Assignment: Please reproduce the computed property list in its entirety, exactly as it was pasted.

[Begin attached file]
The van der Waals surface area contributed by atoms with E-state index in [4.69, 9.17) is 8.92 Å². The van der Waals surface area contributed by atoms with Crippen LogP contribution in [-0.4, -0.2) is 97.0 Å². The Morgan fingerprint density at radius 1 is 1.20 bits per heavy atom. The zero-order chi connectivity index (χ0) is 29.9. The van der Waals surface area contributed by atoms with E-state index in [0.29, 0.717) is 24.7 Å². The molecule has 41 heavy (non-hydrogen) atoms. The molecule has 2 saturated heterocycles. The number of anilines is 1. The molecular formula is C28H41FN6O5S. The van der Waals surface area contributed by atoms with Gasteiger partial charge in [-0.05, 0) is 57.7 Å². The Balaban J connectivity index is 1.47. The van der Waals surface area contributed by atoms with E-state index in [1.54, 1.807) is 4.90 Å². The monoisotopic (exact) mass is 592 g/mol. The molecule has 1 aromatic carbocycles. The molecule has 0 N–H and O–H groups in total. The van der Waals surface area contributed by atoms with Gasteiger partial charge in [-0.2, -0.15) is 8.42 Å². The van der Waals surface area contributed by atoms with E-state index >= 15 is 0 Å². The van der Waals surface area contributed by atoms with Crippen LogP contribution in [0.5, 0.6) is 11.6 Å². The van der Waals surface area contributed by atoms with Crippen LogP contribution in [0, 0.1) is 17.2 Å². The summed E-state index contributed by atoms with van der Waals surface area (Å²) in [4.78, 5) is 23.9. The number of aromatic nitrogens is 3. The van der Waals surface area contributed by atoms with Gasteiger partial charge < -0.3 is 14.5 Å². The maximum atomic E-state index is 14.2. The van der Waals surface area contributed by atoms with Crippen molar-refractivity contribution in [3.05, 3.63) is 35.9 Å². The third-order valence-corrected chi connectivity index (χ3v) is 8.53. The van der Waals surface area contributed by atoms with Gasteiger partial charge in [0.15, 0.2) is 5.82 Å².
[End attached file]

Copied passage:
The van der Waals surface area contributed by atoms with E-state index in [4.69, 9.17) is 8.92 Å². The van der Waals surface area contributed by atoms with Crippen LogP contribution in [-0.4, -0.2) is 97.0 Å². The Morgan fingerprint density at radius 1 is 1.20 bits per heavy atom. The zero-order chi connectivity index (χ0) is 29.9. The van der Waals surface area contributed by atoms with E-state index in [0.29, 0.717) is 24.7 Å². The molecule has 41 heavy (non-hydrogen) atoms. The molecule has 2 saturated heterocycles. The number of anilines is 1. The molecular formula is C28H41FN6O5S. The van der Waals surface area contributed by atoms with Gasteiger partial charge in [-0.05, 0) is 57.7 Å². The Balaban J connectivity index is 1.47. The van der Waals surface area contributed by atoms with E-state index in [1.54, 1.807) is 4.90 Å². The monoisotopic (exact) mass is 592 g/mol. The molecule has 1 aromatic carbocycles. The molecule has 0 N–H and O–H groups in total. The van der Waals surface area contributed by atoms with Gasteiger partial charge in [-0.2, -0.15) is 8.42 Å². The van der Waals surface area contributed by atoms with E-state index >= 15 is 0 Å². The van der Waals surface area contributed by atoms with Crippen LogP contribution in [0.5, 0.6) is 11.6 Å². The van der Waals surface area contributed by atoms with Crippen LogP contribution in [0, 0.1) is 17.2 Å². The summed E-state index contributed by atoms with van der Waals surface area (Å²) in [4.78, 5) is 23.9. The number of aromatic nitrogens is 3. The van der Waals surface area contributed by atoms with Gasteiger partial charge < -0.3 is 14.5 Å². The maximum atomic E-state index is 14.2. The van der Waals surface area contributed by atoms with Crippen molar-refractivity contribution in [3.05, 3.63) is 35.9 Å². The third-order valence-corrected chi connectivity index (χ3v) is 8.53. The van der Waals surface area contributed by atoms with Gasteiger partial charge in [0.15, 0.2) is 5.82 Å².